Jonathan Edwards: A Life by George M. Marsden Book Review

  • Category: Books, Literature,
  • Words: 387 Pages: 2
  • Published: 15 March 2021
  • Copied: 105

Marsden writes about Jonathan and Sarah Edwards’ relationship carefully. He talks about how deeply Sarah cares for her husband (Marsden, 83-84). Sarah not only was a wife and mother but a homesteader. She watched over the farm and handled the servants. Sarah took on many roles in the household, but despite her efforts, she fell in a spiritual battle that was soon defeated when she fully submitted herself to the Lord. She began having an overwhelming amount of joy and physical ecstasies. I find this interesting because in our previous readings and even pages before this passage, Jonathan Edwards speaks highly of Sarah’s spirituality. He talked about how she was such a great example of someone who loved God. But, I find that every Christian goes through periods where they kind of go astray or fall behind in their faith. I tend to have days, even weeks, where I just need to remind myself to give it all to God. It is easy to get caught up in everyday life. 

Another part I found interesting was that Edwards had a slave, specifically an African American slave. Although the Bible did not condemn those who had a slave, I find it interesting that Edwards had his own because of his Puritan views. His religious beliefs weighed heavily on equality, but Marsden states, “Spiritual equality, however, did not imply social equality” (91). I personally feel that equality should be a broad term, meaning every aspect of each individual is equal. Edwards later spoke out about slavery, but I still find it interesting that it took him so long to change those views.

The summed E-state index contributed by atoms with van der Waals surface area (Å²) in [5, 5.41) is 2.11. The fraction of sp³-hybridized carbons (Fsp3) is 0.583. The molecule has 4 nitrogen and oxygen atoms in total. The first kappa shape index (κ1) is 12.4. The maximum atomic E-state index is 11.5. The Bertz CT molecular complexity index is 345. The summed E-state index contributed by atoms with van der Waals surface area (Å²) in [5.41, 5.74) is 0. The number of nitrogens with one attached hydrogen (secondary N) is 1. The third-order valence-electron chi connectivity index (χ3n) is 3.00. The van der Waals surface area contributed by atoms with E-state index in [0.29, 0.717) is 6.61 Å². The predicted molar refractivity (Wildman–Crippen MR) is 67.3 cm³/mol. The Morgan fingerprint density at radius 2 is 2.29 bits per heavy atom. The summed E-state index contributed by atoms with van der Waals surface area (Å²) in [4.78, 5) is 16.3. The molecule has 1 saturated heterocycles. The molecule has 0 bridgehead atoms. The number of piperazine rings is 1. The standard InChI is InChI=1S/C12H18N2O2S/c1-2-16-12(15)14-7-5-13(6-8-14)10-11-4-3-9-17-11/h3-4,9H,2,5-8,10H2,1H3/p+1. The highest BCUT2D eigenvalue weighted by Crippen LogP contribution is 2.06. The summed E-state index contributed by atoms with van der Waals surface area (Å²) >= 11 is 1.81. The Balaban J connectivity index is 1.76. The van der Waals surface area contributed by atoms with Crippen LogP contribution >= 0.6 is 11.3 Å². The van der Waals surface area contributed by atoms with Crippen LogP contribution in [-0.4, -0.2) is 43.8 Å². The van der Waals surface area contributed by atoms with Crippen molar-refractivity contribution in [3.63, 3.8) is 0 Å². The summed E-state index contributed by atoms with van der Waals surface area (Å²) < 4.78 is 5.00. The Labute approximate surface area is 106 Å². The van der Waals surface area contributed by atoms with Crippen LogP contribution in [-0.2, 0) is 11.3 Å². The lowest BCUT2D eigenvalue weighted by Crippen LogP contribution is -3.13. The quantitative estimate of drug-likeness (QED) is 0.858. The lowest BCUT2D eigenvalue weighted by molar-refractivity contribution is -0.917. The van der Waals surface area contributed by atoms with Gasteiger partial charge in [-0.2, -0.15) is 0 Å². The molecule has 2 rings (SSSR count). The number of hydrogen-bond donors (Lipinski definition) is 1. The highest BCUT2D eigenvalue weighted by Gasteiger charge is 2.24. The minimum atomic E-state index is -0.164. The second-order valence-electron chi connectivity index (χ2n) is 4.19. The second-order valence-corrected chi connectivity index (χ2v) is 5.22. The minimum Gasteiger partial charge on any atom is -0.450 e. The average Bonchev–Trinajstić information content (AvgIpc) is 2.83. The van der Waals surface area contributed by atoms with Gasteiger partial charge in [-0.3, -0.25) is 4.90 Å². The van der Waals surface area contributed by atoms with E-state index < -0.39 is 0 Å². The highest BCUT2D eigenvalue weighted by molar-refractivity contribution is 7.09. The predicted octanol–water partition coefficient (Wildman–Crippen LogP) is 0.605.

The last part of this chapter that was interesting to me was the “bad book” ( Marsden, 93). This part really caught my attention because it wasn’t the fact that the books were bad, but what they were being used for was bad. There were two big reasons that Edwards made this such a big deal, instead of just dismissing it as young men's behavior. One of the reasons was that it became a public issue (Marsden, 93). The other reason was that the young men were church members. Edwards also had teenage daughters at the time, so the issue became more emotional to him. A big aspect of membership in the church is communion. It is said to be unholy if you take communion while partaking in hypocrisy. Marsden writes, “Scripture warned strongly against ‘eating and drinking judgement to yourselves’ by partaking of the Lord’s supper unworthily” (94).

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